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I’ve been so busy, had so much going on, that I’ve not kept up with my blog, something I wanted to try to do this year.

There have been some big changes…

In May I had two cataract surgeries. At first I was stunned by the results following each surgery. The surgeon said I got a $5000 correction from the basic implants and would only need reading glasses. It didn’t take long for me to discover that the miraculous correction I first had, was actually just the stark contrast between how bad my eyes had been and the new lenses. As time went by the correction was less and less sharp. I also realized that only my distance vision was corrected in any way, but I’d lost my near and intermediate vision. I was once able to take my glasses off and read, crochet, etc., but now am completely unable to see anything with any clarity near or mid range. I had to go back to the eye doctor and have new lenses made, and was bumped up from bifocals to trifocals, which they didn’t proportion properly. I’m still experiencing the same symptoms I was before the cataract surgery, blurred distance vision, ghosting of images, blurred near vision, difficulty seeing outdoors in bright light, difficulty reading things online.

My son’s aide went on medical leave to have surgery and our new back-up aide started. The transition seemed to go well. We didn’t have any problems, no drama, there were no issues at his volunteer location. It became apparent, as her medical leave become complicated by the need for a second surgery, pushing back recovery/progress. We had to hire another back-up aide, when the new one had to go back to her regular job. That transition seemed to go well. He’s doing well with her, as the return date for his regular aide is unknown at this time.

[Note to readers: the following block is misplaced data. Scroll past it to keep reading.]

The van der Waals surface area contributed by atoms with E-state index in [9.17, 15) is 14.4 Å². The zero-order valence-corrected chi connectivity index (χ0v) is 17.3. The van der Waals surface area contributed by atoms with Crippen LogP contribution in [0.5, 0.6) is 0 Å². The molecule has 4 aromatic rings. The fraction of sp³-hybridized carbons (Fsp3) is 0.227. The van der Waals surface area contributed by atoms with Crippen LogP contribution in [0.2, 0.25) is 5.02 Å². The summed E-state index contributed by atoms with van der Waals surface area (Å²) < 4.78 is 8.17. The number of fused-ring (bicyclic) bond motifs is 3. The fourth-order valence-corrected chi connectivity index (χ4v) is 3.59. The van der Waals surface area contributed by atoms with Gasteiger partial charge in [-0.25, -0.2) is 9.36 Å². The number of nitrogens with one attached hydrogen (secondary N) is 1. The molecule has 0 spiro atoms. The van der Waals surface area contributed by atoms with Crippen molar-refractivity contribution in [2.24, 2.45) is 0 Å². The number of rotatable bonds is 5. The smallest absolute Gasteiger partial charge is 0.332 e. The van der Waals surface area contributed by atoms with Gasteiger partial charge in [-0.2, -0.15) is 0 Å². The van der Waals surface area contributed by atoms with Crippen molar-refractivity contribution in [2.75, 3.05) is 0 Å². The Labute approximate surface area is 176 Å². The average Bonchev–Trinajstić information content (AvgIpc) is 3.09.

I was asked to take pictures for a friend of her wedding. I enjoyed the experience, with the exception of the access issues I encountered at the church. I loved the creativity doing the edits allowed me. Since then, she’s asked me to take her daughter’s graduation pictures outdoors this Autumn and asked me to photograph another daughter’s newborn baby pictures, both of which she offered to pay for. I’m flattered that she loved my photography so much and trusts me to immortalize these special moments for her.

My husband celebrated his 50th birthday this August. I and his best man, best friend, planned a party, a cookout for him. I invited his friends and co-workers, some cousins and family members. We had a pretty good turn out. It was fun. He got a lot of gag gifts, was a good sport. His mother even gave him 50 birthday whacks!

This month I had another doctor appointment after four months, as my doctor was on medical leave. I’d started to try to help mow the lawn, thinking that leaning on the mower for support isn’t much different than leaning on my rollator. I was sitting in my manual chair pulling weeds, gardening, etc. Kodi and I were walking the dike 3-5 mornings a week. We were walking 3 times a day when the weather allowed, when it wasn’t raining or too hot and humid. We walked the longer walk in the morning, just around the block at noon time, then a couple of blocks in the neighborhood in the evening. I was forcing myself to stand, walk, do more and more without my wheelchair. I was hurting myself, over extending myself, requiring several days to recover after each exertion.